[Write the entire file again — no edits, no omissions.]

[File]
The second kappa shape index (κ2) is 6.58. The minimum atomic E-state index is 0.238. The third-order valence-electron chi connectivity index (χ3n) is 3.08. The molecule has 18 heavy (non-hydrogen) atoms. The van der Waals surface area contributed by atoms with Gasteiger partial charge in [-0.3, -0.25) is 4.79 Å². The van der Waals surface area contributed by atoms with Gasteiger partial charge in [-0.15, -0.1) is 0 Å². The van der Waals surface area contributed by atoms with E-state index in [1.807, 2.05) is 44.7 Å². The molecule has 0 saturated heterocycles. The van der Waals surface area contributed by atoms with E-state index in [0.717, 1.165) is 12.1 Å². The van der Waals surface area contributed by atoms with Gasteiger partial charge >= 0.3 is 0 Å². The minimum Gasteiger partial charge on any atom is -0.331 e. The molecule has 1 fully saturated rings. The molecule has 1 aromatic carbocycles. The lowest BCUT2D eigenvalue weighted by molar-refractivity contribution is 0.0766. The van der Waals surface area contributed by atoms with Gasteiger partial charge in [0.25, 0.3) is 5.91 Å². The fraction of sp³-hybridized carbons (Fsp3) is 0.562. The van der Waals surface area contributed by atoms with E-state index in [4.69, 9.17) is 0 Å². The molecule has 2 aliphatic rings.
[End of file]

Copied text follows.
The second kappa shape index (κ2) is 6.58. The minimum atomic E-state index is 0.238. The third-order valence-electron chi connectivity index (χ3n) is 3.08. The molecule has 18 heavy (non-hydrogen) atoms. The van der Waals surface area contributed by atoms with Gasteiger partial charge in [-0.3, -0.25) is 4.79 Å². The van der Waals surface area contributed by atoms with Gasteiger partial charge in [-0.15, -0.1) is 0 Å². The van der Waals surface area contributed by atoms with E-state index in [1.807, 2.05) is 44.7 Å². The molecule has 0 saturated heterocycles. The van der Waals surface area contributed by atoms with E-state index in [0.717, 1.165) is 12.1 Å². The van der Waals surface area contributed by atoms with Gasteiger partial charge >= 0.3 is 0 Å². The minimum Gasteiger partial charge on any atom is -0.331 e. The molecule has 1 fully saturated rings. The molecule has 1 aromatic carbocycles. The lowest BCUT2D eigenvalue weighted by molar-refractivity contribution is 0.0766. The van der Waals surface area contributed by atoms with Gasteiger partial charge in [0.25, 0.3) is 5.91 Å². The fraction of sp³-hybridized carbons (Fsp3) is 0.562. The van der Waals surface area contributed by atoms with E-state index in [4.69, 9.17) is 0 Å². The molecule has 2 aliphatic rings.